If I say that these consecutive numbers, which seems to be counting, are actually names of current models of important watch brands, I can predict the puzzled expression that will be on the faces of those who do not follow the watchmaking industry very closely.
As you might guess, we are talking about 60 years ago. When we add 19 to the beginning of these numbers, the models we carry in our wrists take us to the old times. When I say old times, I am not talking about your memories, of course.
I love watches with stories. I would certainly like to have this in the models I collect, but is it enough to fulfill my demand that the model is related to 60 years ago?
The first example I remember is Audemars Piguet's Royal Oak Jumbo, which was designed by great master Gerald Genta in 1972 and brought a breath of fresh air to the industry. It is not so easy to find the Ref. 15202 version that showed up at the boutiques looking exactly like the first issue after 40 years. The model, which has a story that is really impressive, I think represents the peak point among Heritage watches.
I do not know if it’s about the success achieved with those models or the inefficiency of the watchmaking industry in terms of innovation, but the "Heritage" trend is a fact. The most memorable examples of this trend in recent years are also the headline of my article at the same time.
56 .. 57 .. 58 ..
Now let's take a closer look at those numbers:
The Fiftysix Collection, which was introduced at the SIHH this year and presented to the likes of the watch enthusiast as a brand new model family, includes three different versions. The new models, the three-hand automatic entry model as well as the Day Date and Complete Calendar versions, represent the first classic collection from the brand introduced in both stainless steel and precious metals.
The models with sector dials and baton and large Arabic numeral indices also come with winding crowns that are slightly recessed to the case which boosts the 1950s retro feel of the collection. These details correspond one-to-one with the design that the brand adopted in the 1950s and associate with the Ref. 6073 model that came to the forefront with its contemporary features back in the day. Especially noteworthy with brand-specific nice price tags, the models also prove that the Heritage trend is not limited to entry or mid-range brands.
While it is not one of the first names to come to mind when it comes to Heritage timepieces, Omega is no stranger to it. And if we add the Speedmaster Moon Watch model in our list, it is possible to say that it is one of the leading brands. However, as mentioned in the title, our subject is the new models that tribute to 1950s.
The Speedmaster '57 Collection, added to the brand's product line in 2013, is inspired by the Speedmaster Reference 2915, designed by Omega in 1957, as the name implies. The model, which meets the essential requirements of Heritage timepieces like the retro design, (relatively) compact size and modern movement, is highly acclaimed by the watch enthusiasts right after its introduction. In fact, this is not surprising as many Omega fans wanted to see the new Caliber 9300 movement in a case that is smaller than 44mm. Omega going for a case that is inspired by a model from 1957 was a total bonus.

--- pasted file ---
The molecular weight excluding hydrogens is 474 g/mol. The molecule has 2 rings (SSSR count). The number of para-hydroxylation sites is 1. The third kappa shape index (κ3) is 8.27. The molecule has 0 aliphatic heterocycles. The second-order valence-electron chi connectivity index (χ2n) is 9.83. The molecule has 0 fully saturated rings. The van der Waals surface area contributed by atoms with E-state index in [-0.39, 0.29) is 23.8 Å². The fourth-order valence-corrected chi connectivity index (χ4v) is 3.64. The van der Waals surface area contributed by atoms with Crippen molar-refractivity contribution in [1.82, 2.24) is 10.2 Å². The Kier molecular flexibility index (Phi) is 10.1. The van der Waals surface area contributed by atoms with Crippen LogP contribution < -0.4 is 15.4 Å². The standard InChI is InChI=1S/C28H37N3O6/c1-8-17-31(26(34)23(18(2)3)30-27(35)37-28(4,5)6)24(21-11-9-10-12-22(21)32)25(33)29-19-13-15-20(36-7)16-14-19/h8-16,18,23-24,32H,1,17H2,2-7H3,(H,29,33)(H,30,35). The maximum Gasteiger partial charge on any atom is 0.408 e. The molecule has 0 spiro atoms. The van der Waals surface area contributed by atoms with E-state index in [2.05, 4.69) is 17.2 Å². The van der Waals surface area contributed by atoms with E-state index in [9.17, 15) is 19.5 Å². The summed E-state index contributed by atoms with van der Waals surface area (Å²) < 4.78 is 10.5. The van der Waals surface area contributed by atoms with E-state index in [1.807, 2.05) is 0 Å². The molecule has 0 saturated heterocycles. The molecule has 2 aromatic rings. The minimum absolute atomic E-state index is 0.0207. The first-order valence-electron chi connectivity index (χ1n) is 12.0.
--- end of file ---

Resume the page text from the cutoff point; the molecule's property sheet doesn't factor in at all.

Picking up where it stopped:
The last figure in our title comes from Tudor, the name behind the most epic comeback story within the world of watchmaking industry in recent years. The brand, which noticed that the Heritage trend was a powerful marketing argument earlier than others, added a new version to its famous Heritage Black Bay model family this year.
Tudor Black Bay Fifty-Eight was a new model that has been inspired by the brand’s Submariner Ref. 7924 model from 1958. The model, which looks mostly the same with the rest of the Heritage Black Bay collection, actually offers refined details in accordance with the Heritage concept. With its 39mm case diameter, Tudor Black Bay Fifty-Eight is the most accurate modern issue of the Ref. 7924 model. The no-date dial, which shoots the symmetry addicts like me in the heart, is simply a reason for preference. Let me add that the model is offered with a leather and a textile strap along with a retro rivet style metal bracelet.
At the end of the day, I cannot find a negative word to say about any of those models. All are special timepieces from respected brands and I am sure sales figures will also be pretty much successful.
However, I will not spare my words for the watchmaking industry regardless of brand or model. I think I would not be exaggerating if I say I am totally fed up with that Heritage thing. The wristwatches that we talk about here are luxury products. And I think it would be better for those products, which we use more like an accessory, a status symbol instead of time telling devices, to be designed in a more future-oriented manner.
When we look at the most talked about brands in the industry in the recent period, we see names that do not use the Heritage trend as a marketing argument. When the innovative and contemporary styles of brands like Richard Mille, F.P. Journe and MB&F's are supported with the right marketing strategies, they do not need the Heritage trend to reach the top level in the world of watches. Considering their relatively young past, it would not be a good idea for them to rely on their Heritage either.